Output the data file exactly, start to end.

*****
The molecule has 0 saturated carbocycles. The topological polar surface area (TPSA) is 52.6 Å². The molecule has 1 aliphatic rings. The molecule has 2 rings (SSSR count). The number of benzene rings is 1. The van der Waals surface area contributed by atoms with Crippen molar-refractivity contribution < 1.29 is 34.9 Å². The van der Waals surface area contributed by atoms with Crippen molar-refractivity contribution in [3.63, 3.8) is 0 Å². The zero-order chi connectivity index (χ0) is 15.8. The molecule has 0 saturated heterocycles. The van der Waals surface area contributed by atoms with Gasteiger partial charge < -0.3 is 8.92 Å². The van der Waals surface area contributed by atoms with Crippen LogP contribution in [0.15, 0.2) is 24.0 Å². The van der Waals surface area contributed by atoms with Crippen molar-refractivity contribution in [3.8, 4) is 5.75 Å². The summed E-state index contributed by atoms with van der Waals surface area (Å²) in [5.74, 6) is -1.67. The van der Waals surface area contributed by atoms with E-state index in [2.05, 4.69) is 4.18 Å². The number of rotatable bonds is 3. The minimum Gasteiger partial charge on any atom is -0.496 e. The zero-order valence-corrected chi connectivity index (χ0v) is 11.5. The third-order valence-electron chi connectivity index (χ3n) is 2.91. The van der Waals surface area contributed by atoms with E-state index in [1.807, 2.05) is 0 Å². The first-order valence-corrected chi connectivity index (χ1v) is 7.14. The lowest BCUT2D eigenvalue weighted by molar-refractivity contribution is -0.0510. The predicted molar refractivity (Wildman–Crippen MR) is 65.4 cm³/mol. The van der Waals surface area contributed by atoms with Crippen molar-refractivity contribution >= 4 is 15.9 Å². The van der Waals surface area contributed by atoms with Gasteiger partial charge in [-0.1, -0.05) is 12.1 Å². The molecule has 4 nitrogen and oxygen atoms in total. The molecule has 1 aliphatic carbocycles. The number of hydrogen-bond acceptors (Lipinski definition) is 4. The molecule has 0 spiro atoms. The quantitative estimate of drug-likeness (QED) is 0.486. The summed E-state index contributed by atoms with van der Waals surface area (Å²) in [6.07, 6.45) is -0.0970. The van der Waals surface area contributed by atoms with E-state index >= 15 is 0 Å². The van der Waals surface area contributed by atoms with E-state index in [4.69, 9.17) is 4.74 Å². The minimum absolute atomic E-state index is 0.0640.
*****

The molecule has 0 saturated carbocycles. The topological polar surface area (TPSA) is 52.6 Å². The molecule has 1 aliphatic rings. The molecule has 2 rings (SSSR count). The number of benzene rings is 1. The van der Waals surface area contributed by atoms with Crippen molar-refractivity contribution < 1.29 is 34.9 Å². The van der Waals surface area contributed by atoms with Crippen molar-refractivity contribution in [3.63, 3.8) is 0 Å². The zero-order chi connectivity index (χ0) is 15.8. The molecule has 0 saturated heterocycles. The van der Waals surface area contributed by atoms with Gasteiger partial charge < -0.3 is 8.92 Å². The van der Waals surface area contributed by atoms with Crippen LogP contribution in [0.15, 0.2) is 24.0 Å². The van der Waals surface area contributed by atoms with Crippen molar-refractivity contribution in [3.8, 4) is 5.75 Å². The summed E-state index contributed by atoms with van der Waals surface area (Å²) in [5.74, 6) is -1.67. The van der Waals surface area contributed by atoms with E-state index in [2.05, 4.69) is 4.18 Å². The number of rotatable bonds is 3. The minimum Gasteiger partial charge on any atom is -0.496 e. The zero-order valence-corrected chi connectivity index (χ0v) is 11.5. The third-order valence-electron chi connectivity index (χ3n) is 2.91. The van der Waals surface area contributed by atoms with E-state index in [1.807, 2.05) is 0 Å². The first-order valence-corrected chi connectivity index (χ1v) is 7.14. The lowest BCUT2D eigenvalue weighted by molar-refractivity contribution is -0.0510. The predicted molar refractivity (Wildman–Crippen MR) is 65.4 cm³/mol. The van der Waals surface area contributed by atoms with Crippen molar-refractivity contribution >= 4 is 15.9 Å². The van der Waals surface area contributed by atoms with Gasteiger partial charge in [-0.1, -0.05) is 12.1 Å². The molecule has 4 nitrogen and oxygen atoms in total. The molecule has 1 aliphatic carbocycles. The number of hydrogen-bond acceptors (Lipinski definition) is 4. The molecule has 0 spiro atoms. The quantitative estimate of drug-likeness (QED) is 0.486. The summed E-state index contributed by atoms with van der Waals surface area (Å²) in [6.07, 6.45) is -0.0970. The van der Waals surface area contributed by atoms with E-state index >= 15 is 0 Å². The van der Waals surface area contributed by atoms with E-state index in [4.69, 9.17) is 4.74 Å². The minimum absolute atomic E-state index is 0.0640.